Well, not really. Claimed mpg is 17.7 (US gallons). That's achievable in the wet or sport ECU setting, and in auto mode, where the DCT transmission, while still having real clutches and no torque converter, shifts for you, and driving gently. It's very conservative in shifting, and you're in 7th gear by the time you hit 40mph. In manual mode, and enjoying what the car's actually for (having fun), but not driving crazily on public roads, real-life mpg is around 14. And that's with a fair amount of freeway driving.
Are We At the Limit of Screen Resolution Improvements?
Many technologies have already caught up with human physiology limits. The best example, I think, is audio: it's relatively trivial, given current mainstream CPU capability, storage size and bandwidth, and network bandwidth, to exceed the aural capabilities of most humans. 192kHz 24-bit audio, or DSD streams, exceed the hearing limits of most people, although there are still intangibles between that and traditional analog sources, that some people can, or think that they can, hear.
Video and stills are the next frontier. Many (MANY) people can't tell the difference between 480i and 1080p video on a typical TV at typical viewing distances. Why? If they have 20/20 vision, it's a brain thing.
1080p on, say, an iPad Mini Retina (not yet announced or shipping, of course) will exceed the resolving power of most people's eyes and brains at normal viewing distances. 1080p on a 10-foot home theater screen shows pixels for some people at normal viewing distances. 4K does not. But, if you've ever seen 8K, "something" makes it pop much more than 4K, and it's very close to looking through a window at something. The illusion is shattered if the POV changes at all, e.g. a camera pan. But, for a static camera, 8K is very convincing. So, while 1080p may be "good enough", 4K is a step function upwards for large-screen TVs and home theater projector applications, and 8K may approach the limits of human vision. We won't know until someone tries 16K and we see if there's an intangible difference.
Sound Engineer and Entrepreneur Amar Bose Dead At 83
I've never been a fan of Bose home audio equipment: the whole mall-store marketing schtick and, well, um, the actual sound, were enough to put me off.
But they launched the first practical and useful noise-cancelling pilot headphones to the civilian population in 1998, after almost 10 years of military sales, and they quickly dominated the market, even at the then-lofty price of $999. They just plain worked, and worked well. Other manufacturers followed, and sometimes beat Bose's performance in later years, usually at about half the price, but there's no denying that they did pioneering, real audio engineering work in this space.
They were also smart in offering a "panel install" of their proprietary connector into aircraft. If you've owned an aircraft, you'll know that installing anything permamently is (a) expensive and (b) requires a pile of paperwork and (c) you'll never rip it out. The connector eliminated the need for the little battery pack you had to carry around, and provided additional lock-in. Clever. Sucky, but clever.
The Wave radio that "fills the room with sound" on the other hand. Meh.
How Silicon Valley's Tech Reign Will End
I spent 21 years in the Valley, doing 4 startups and then 8 years in venture capital. It was great, and I couldn't have had the same opportunities anywhere else.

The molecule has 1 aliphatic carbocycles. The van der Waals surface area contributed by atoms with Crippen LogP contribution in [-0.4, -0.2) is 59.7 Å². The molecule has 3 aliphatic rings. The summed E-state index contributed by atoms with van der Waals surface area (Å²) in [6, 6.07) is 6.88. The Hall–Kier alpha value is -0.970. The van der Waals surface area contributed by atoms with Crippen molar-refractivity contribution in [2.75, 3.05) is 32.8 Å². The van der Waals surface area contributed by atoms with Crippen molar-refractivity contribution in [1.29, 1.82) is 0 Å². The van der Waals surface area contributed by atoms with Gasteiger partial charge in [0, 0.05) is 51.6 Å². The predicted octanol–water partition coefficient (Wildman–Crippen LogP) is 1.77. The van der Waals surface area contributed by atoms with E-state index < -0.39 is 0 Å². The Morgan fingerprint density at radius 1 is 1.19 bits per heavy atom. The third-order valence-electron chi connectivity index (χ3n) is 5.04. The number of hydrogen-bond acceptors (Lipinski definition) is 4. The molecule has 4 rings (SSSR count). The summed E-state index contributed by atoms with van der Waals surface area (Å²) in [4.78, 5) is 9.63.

But I got sick of it, and moved right at the end of 2011 (hint: don't have a moving truck drive across the US between Xmas and the end of the year...it freezes itself and all of your stuff) to North Carolina, in the Research Triangle Park area. The Bay Area's crowding, expense and divided society issues began to bug me more and more.
So now I can compare the world's leading tech area with another tech area, way lower on the totem pole.
The cost of living is much lower and the quality of life is much higher in NC for most people. Housing, at almost every level, is one sixth the price of the Bay Area. Average household incomes are about the same (yes, really, about the same....most people in the Valley aren't rich), but a regular family making $50k per year can afford a 2,000 sq ft house on a quarter of an acre in NC. Everything costs less in NC, e.g. my garbage is $16/month instead of $50, water is $21 instead of $100, sales taxes are about 3 points lower, so everything benefits from that, and gas/utilities/groceries are all noticeably lower. Healthcare is great in both places if you have good insurance. Public schools are, overall, better in NC. There are very good local colleges, and there are more PhDs per capita than anywhere else in the US. You don't have Stanford and Berkeley, of course, but you have Duke, UNC Chapel Hill and NC State; I'm really impressed with what comes out of those schools in terms of people and tech.
The weather in NC sucks in July and August; I personally find it too hot and humid. But that's what A/C is for. The rest of the year you have seasons. The Valley has better weather.
BUT BUT BUT.....nothing compares to Silicon Valley for the combination of vast amounts of (venture) capital, vast numbers of experienced tech people, including startup execs, a ton of tech startup infrastructure and a very fluid job market. The RTP area is chock full of startups, with more in the "we make stuff -- chips, materials, devices" category. Capital is much harder to find. There are good banks and lawyers and other services that startups need. Developers flood out of the local schools, but not all stay here. You can pay a developer much less than in the Valley, and (s)he can actually live on the salary (as you can rent a decent HOUSE for $1200, and buy a starter home for $130k).
I've seen multiple attempts worldwide to duplicate Silicon Valley. If I had about $500B and 30 years (I'm a little short of the former, and hope to make the latter), I could replicate the Valley, maybe. But I doubt it. The Valley pioneers were amazing people; check out the documentaries on the subject. They had perfect timing. It's hard to see the same confluence of events happening again, at least in tech.
Can You Really Hear the Difference Between Lossless, Lossy Audio?
Disclaimer: I'm a skeptical audiophile, i.e. I love high-quality sound, understand the placebo effect and raise my eyebrows (but not my credit card) at $15,000 speaker cables.